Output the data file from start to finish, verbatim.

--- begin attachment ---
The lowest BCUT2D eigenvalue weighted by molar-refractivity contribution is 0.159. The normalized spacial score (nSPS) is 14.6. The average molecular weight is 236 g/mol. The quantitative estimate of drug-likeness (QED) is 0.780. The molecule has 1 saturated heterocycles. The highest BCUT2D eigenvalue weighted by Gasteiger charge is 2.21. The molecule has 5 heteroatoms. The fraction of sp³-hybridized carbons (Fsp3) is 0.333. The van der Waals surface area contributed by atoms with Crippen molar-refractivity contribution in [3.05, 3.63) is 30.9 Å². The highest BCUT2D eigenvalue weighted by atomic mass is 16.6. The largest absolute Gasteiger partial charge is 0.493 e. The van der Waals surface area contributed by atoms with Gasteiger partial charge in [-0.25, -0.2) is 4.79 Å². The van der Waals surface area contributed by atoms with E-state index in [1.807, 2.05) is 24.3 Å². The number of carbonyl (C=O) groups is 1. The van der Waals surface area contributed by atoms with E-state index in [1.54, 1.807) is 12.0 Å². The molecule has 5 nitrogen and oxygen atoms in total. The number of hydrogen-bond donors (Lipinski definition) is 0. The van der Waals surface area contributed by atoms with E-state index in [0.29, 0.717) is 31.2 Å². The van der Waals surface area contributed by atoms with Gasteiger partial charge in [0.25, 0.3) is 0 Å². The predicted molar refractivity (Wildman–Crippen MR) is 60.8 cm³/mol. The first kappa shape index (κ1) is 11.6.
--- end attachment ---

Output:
The lowest BCUT2D eigenvalue weighted by molar-refractivity contribution is 0.159. The normalized spacial score (nSPS) is 14.6. The average molecular weight is 236 g/mol. The quantitative estimate of drug-likeness (QED) is 0.780. The molecule has 1 saturated heterocycles. The highest BCUT2D eigenvalue weighted by Gasteiger charge is 2.21. The molecule has 5 heteroatoms. The fraction of sp³-hybridized carbons (Fsp3) is 0.333. The van der Waals surface area contributed by atoms with Crippen molar-refractivity contribution in [3.05, 3.63) is 30.9 Å². The highest BCUT2D eigenvalue weighted by atomic mass is 16.6. The largest absolute Gasteiger partial charge is 0.493 e. The van der Waals surface area contributed by atoms with Gasteiger partial charge in [-0.25, -0.2) is 4.79 Å². The van der Waals surface area contributed by atoms with E-state index in [1.807, 2.05) is 24.3 Å². The number of carbonyl (C=O) groups is 1. The van der Waals surface area contributed by atoms with E-state index in [1.54, 1.807) is 12.0 Å². The molecule has 5 nitrogen and oxygen atoms in total. The number of hydrogen-bond donors (Lipinski definition) is 0. The van der Waals surface area contributed by atoms with E-state index in [0.29, 0.717) is 31.2 Å². The van der Waals surface area contributed by atoms with Gasteiger partial charge in [0.25, 0.3) is 0 Å². The predicted molar refractivity (Wildman–Crippen MR) is 60.8 cm³/mol. The first kappa shape index (κ1) is 11.6.